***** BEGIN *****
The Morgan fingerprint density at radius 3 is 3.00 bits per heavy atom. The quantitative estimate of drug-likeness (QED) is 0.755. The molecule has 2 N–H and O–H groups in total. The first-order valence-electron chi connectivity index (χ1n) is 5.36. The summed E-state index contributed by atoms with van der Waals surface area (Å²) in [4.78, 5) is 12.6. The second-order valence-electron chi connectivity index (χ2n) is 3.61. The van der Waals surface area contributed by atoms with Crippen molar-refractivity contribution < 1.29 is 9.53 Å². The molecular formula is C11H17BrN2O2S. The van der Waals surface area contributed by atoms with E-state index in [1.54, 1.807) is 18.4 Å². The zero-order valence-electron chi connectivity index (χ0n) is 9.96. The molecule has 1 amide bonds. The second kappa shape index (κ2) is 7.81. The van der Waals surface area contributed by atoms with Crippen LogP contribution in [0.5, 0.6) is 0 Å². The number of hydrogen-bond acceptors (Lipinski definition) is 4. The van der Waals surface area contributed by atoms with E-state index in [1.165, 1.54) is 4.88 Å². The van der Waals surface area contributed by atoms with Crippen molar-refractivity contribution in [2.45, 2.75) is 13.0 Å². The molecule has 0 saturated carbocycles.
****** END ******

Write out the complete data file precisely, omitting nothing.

The Morgan fingerprint density at radius 3 is 3.00 bits per heavy atom. The quantitative estimate of drug-likeness (QED) is 0.755. The molecule has 2 N–H and O–H groups in total. The first-order valence-electron chi connectivity index (χ1n) is 5.36. The summed E-state index contributed by atoms with van der Waals surface area (Å²) in [4.78, 5) is 12.6. The second-order valence-electron chi connectivity index (χ2n) is 3.61. The van der Waals surface area contributed by atoms with Crippen molar-refractivity contribution < 1.29 is 9.53 Å². The molecular formula is C11H17BrN2O2S. The van der Waals surface area contributed by atoms with E-state index in [1.54, 1.807) is 18.4 Å². The zero-order valence-electron chi connectivity index (χ0n) is 9.96. The molecule has 1 amide bonds. The second kappa shape index (κ2) is 7.81. The van der Waals surface area contributed by atoms with Crippen LogP contribution in [0.5, 0.6) is 0 Å². The number of hydrogen-bond acceptors (Lipinski definition) is 4. The van der Waals surface area contributed by atoms with E-state index in [1.165, 1.54) is 4.88 Å². The van der Waals surface area contributed by atoms with Crippen molar-refractivity contribution in [2.45, 2.75) is 13.0 Å². The molecule has 0 saturated carbocycles.